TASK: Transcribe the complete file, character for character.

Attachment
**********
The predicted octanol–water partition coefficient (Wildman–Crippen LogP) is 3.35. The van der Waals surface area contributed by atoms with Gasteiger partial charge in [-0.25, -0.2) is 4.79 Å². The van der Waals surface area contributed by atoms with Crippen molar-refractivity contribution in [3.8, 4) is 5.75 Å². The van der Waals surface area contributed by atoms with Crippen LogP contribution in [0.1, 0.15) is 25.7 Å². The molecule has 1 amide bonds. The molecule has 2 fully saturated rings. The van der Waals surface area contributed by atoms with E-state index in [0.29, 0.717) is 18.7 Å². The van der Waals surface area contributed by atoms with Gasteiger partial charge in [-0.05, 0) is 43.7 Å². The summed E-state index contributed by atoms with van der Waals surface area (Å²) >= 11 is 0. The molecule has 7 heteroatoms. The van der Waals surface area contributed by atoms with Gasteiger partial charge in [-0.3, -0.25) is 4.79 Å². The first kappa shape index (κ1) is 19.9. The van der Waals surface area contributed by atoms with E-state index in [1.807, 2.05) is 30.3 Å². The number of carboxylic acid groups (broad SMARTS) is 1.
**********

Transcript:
The predicted octanol–water partition coefficient (Wildman–Crippen LogP) is 3.35. The van der Waals surface area contributed by atoms with Gasteiger partial charge in [-0.25, -0.2) is 4.79 Å². The van der Waals surface area contributed by atoms with Crippen molar-refractivity contribution in [3.8, 4) is 5.75 Å². The van der Waals surface area contributed by atoms with Crippen LogP contribution in [0.1, 0.15) is 25.7 Å². The molecule has 1 amide bonds. The molecule has 2 fully saturated rings. The van der Waals surface area contributed by atoms with E-state index in [0.29, 0.717) is 18.7 Å². The van der Waals surface area contributed by atoms with Gasteiger partial charge in [-0.05, 0) is 43.7 Å². The summed E-state index contributed by atoms with van der Waals surface area (Å²) >= 11 is 0. The molecule has 7 heteroatoms. The van der Waals surface area contributed by atoms with Gasteiger partial charge in [-0.3, -0.25) is 4.79 Å². The first kappa shape index (κ1) is 19.9. The van der Waals surface area contributed by atoms with E-state index in [1.807, 2.05) is 30.3 Å². The number of carboxylic acid groups (broad SMARTS) is 1.